The conference, held 13 to 15 November under the auspices of Finland's European Union (EU) Presidency, addressed the EU’s newly proposed marine strategy, which stresses the need to apply an ‘ecosystem approach’ to improving the state of the Baltic Sea and Europe's other troubled seas.
In his opening speech, Finnish Environment Minister Jan-Erik Enestam said: "This ‘ecosystem approach’ will require us to have a holistic view and a good understanding of the linkages between marine ecosystems and human activities that have an impact on those ecosystems. "This kind of management of human activities […] will require swift information exchange and dialogue between policymakers, administrators and scientists. This work has to be based on the best possible knowledge of marine environments."
When asked if new technologies like satellite observations were important, Enestam said they were "crucial for marine safety".
Peter Gammeltoft, Head of the Protection of Water and the Marine Environment Unit at the European Commission’s Directorate General for Environment, said: "For the first time, the EU is putting in place a policy framework – including legislation – which specifically addresses the vital issue of protecting Europe's seas and oceans in an integrated manner, looking at all pressures and impacts."
Participants of the conference drafted and approved a declaration, which among other directives includes:encouraging relevant actors to develop well designed operational networks and an open data policy relevant to the environment
asking the national, regional and European authorities to set up and implement more efficient environmental policies and legislation using innovative and economic instruments to provide incentives and technical solutions to protect the basin and catchments of the Baltic Sea.
Gammeltoft said the current state of knowledge about Europe’s marine environment needs to be improved and that future management would take into account data collected from improved monitoring systems.GMES (Global Monitoring for Environment and Security) is the response to Europe’s need for geo-spatial information services. ESA is the main partner to the EU in GMES, which provides autonomous and independent access to information for policy-makers, particularly in relation to environment and security.
ESA presented the GMES services at a stand showing how current available Earth observation (EO) services can meet many monitoring needs for implementing European and regional marine policies including:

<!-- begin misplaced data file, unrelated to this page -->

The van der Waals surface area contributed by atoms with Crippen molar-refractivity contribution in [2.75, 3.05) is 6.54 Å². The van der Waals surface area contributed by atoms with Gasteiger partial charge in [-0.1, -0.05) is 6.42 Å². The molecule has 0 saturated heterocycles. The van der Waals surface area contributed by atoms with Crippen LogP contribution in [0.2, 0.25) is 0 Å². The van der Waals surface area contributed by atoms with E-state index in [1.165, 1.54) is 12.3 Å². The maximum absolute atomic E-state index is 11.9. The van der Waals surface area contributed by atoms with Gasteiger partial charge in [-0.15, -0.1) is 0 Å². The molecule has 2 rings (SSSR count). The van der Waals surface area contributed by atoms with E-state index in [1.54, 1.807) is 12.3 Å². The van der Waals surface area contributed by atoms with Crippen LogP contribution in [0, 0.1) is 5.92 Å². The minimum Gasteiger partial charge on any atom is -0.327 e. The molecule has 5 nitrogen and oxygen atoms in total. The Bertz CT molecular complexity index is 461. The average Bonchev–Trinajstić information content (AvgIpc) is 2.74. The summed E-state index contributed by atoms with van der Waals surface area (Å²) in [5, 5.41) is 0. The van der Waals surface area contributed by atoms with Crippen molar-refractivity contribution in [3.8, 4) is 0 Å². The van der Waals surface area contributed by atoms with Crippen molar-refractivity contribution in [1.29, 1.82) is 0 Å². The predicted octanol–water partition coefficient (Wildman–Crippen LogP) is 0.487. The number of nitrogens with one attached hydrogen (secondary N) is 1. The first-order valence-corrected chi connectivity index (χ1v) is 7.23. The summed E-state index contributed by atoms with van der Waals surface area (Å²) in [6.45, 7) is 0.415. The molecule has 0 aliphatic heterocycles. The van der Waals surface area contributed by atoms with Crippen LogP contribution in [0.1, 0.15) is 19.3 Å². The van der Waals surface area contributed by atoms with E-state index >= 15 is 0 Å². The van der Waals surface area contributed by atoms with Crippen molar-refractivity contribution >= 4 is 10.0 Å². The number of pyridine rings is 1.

Sea-ice services for efficient and safe navigation
Oil-spill monitoring aimed at mitigating illegal discharges from ship traffic
Snow mapping for monitoring the inflow of nutrients to the Baltic sea during the melting period
Water quality and algal bloom monitoring for managing eutrophication.These Baltic Sea regional services are currently being provided by the GMES Service Element projects Polar View and Marcoast, which will be fully implemented as part of the future European GMES network of services.
The proposed marine strategy directive aims to define common principles for the protection of Europe's seas. Enestam said Finland’s goal is to have a decision made on the content of the European Marine Strategy Directive at the December meeting of the European Ministers of the Environment.
Mariangela D'Acunto | alfa
Removing fossil fuel subsidies will not reduce CO2 emissions as much as hoped
08.02.2018 | International Institute for Applied Systems Analysis (IIASA)
The disappearance of common species
01.02.2018 | Technical University of Munich (TUM)
Breakthrough provides a new concept of the design of molecular motors, sensors and electricity generators at nanoscale
Researchers from the Institute of Organic Chemistry and Biochemistry of the CAS (IOCB Prague), Institute of Physics of the CAS (IP CAS) and Palacký University...
For photographers and scientists, lenses are lifesavers. They reflect and refract light, making possible the imaging systems that drive discovery through the microscope and preserve history through cameras.
But today's glass-based lenses are bulky and resist miniaturization. Next-generation technologies, such as ultrathin cameras or tiny microscopes, require...
Scientists from the University of Zurich have succeeded for the first time in tracking individual stem cells and their neuronal progeny over months within the intact adult brain. This study sheds light on how new neurons are produced throughout life.
The generation of new nerve cells was once thought to taper off at the end of embryonic development. However, recent research has shown that the adult brain...
Theoretical physicists propose to use negative interference to control heat flow in quantum devices. Study published in Physical Review Letters
Quantum computer parts are sensitive and need to be cooled to very low temperatures. Their tiny size makes them particularly susceptible to a temperature...
Let’s say the armrest is broken in your vintage car. As things stand, you would need a lot of luck and persistence to find the right spare part. But in the world of Industrie 4.0 and production with batch sizes of one, you can simply scan the armrest and print it out. This is made possible by the first ever 3D scanner capable of working autonomously and in real time. The autonomous scanning system will be on display at the Hannover Messe Preview on February 6 and at the Hannover Messe proper from April 23 to 27, 2018 (Hall 6, Booth A30).
Part of the charm of vintage cars is that they stopped making them long ago, so it is special when you do see one out on the roads. If something breaks or...
15.02.2018 | Event News
13.02.2018 | Event News
12.02.2018 | Event News
16.02.2018 | Information Technology
16.02.2018 | Health and Medicine
16.02.2018 | Physics and Astronomy